It's time for businesses or the city to practise tough love when it comes to smoking bylaws.
Non-smokers have to wait two more years, as of Jan. 1, 2003, to enjoy a 100 per cent smoke-free environment in local restaurants.
But last week concerned citizens were pushing city council to impose the total smoking ban on Jan. 1, 2003.
City councillor Blake Lyons was the only one who gave the real reason we are waiting another two years -- money.
Restaurant owners could lose business if they cannot cater to smokers. But their loss will come nowhere near the estimated $31 million in health-care costs attributed to tobacco in the Northwest Territories.
The problem is that NWT smokers just can't seem to understand that tobacco is bad for them and those breathing nearby.
The North leads the pack in smokers across the country. And that's where we need to get tough.
It was our hope that implementing a gradual smoking ban in city restaurants -- starting in 2000 -- would have curbed our smoking rate, but it shows no sign of slowing down almost three years later.
Banning it outright in restaurants in January would be a good chance for us to convince smokers that we are serious about cutting our smoking rates and health-care costs.
If businesses oppose such a move then show us how much you care about your smokers' business and build an enclosed area for them so non-smokers can really breathe in 100 per cent smoke-free air.
Ask any old Boy Scout what they remember most about their years in uniform and it will probably be the motto: 'Be prepared.'
It's a mantra all of us who enjoy the wilderness around Yellowknife should adopt. After all, it was just 14 months ago 18-year-old Kyle Harry was killed by a bear and just two weeks since the Walters family had a close encounter.
Anyone who goes onto the land must be prepared for anything. That means notifying people where you're going and sticking to the plan. That means understanding how to handle encounters with wildlife and knowing what to do if you get into trouble.
It means packing more than just a windbreaker and a granola bar. Look in your Boy Scout or Girl Guide manual or go to the library or RWED office so you know what to do and what to take, even for a three-hour hike -- like a survival kit, first aid supplies and anything else you might need to survive an unexpected night, or nights, on the land.
For a cargo company seeking support, the points raised before Rankin Inlet hamlet council by the Northern Transportation Company Ltd.'s Tommy Owlijoot carried little weight. Owlijoot's talk of an "alliance" among NTCL, Gardewine North and the Hudson Bay Railroad Co. didn't impress the council -- and rightly so.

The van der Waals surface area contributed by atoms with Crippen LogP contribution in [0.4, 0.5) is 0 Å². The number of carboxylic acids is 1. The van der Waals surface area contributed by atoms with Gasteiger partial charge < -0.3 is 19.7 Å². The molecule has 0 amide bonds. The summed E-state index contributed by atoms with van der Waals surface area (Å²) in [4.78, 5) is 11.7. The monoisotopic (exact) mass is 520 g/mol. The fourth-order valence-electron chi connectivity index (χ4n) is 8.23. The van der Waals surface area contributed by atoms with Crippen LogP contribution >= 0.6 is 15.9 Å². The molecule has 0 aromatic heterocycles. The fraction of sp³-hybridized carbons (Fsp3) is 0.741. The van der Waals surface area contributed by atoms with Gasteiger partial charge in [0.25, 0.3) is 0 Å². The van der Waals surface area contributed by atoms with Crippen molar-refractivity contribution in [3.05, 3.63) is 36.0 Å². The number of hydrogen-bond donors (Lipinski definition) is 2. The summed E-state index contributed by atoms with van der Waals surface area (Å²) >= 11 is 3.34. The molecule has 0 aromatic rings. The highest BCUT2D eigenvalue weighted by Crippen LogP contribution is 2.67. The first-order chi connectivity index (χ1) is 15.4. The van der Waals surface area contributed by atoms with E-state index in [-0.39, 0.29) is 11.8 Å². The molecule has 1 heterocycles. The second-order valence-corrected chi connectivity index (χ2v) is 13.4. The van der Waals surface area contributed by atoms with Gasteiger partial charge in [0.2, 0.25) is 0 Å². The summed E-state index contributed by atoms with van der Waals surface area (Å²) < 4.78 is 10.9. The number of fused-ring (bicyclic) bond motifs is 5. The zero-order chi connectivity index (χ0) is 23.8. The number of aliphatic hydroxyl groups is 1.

Referring to the alliance as the Kivalliq Transportation Group, the best Owlijoot could offer was the move toward one shipping bill and the assurance NTCL is "negotiating" with Gardewine North on a better rate for shipping goods from Winnipeg to Churchill.
Here's a flash for NTCL: If Gardewine North won't lower its Winnipeg-to-Churchill rates enough to be competitive in the Kivalliq market, maybe it's time to find another partner in your "alliance."
Having one bill for customers is something NTCL should have addressed a long time ago. And Coun. Justin Merritt was bang on when he implied Kivalliq consumers are tired of hearing about NTCL's "negotiating" problems with Gardewine.
First of all, if NTCL thought for one minute the fuel resupply contract was not going out to tender after the tainted fuel fiasco of the past year, its senior-management types had their heads buried in the sand.
Second, if ever there was a prime example of companies doing business in the North being spoiled by the monopolistic environment of the past few decades, this is it. For the size of company it has become, we can't get our heads around NTCL's contention that it "cannot dictate" the rates it wants from Winnipeg to Churchill or Thompson. It's not like no other transportation company would jump at the chance to get a slice of the region's lucrative cargo pie.
Merritt was right again when he said NTCL has become big enough to take matters in its own hands and set up an independent shipping system if its "alliance" won't help deliver competitive rates to Kivalliq residents.
NTCL's claim it will no longer be able to conduct business in the region with dry cargo alone was met with the same collective shrug of the shoulders by Rankin council that the company is, obviously, getting from its "alliance" partners. The time is now for NTCL to realize the gravy train has jumped its tracks.
If the company has any hope of support from the Kivalliq, its senior managers had better show up with an offer for that support. And that offer has to be a lot more substantial than one bill for consumers. If not, NTCL will soon receive its own cargo bill -- and that will be for a one-way trip out of the Kivalliq.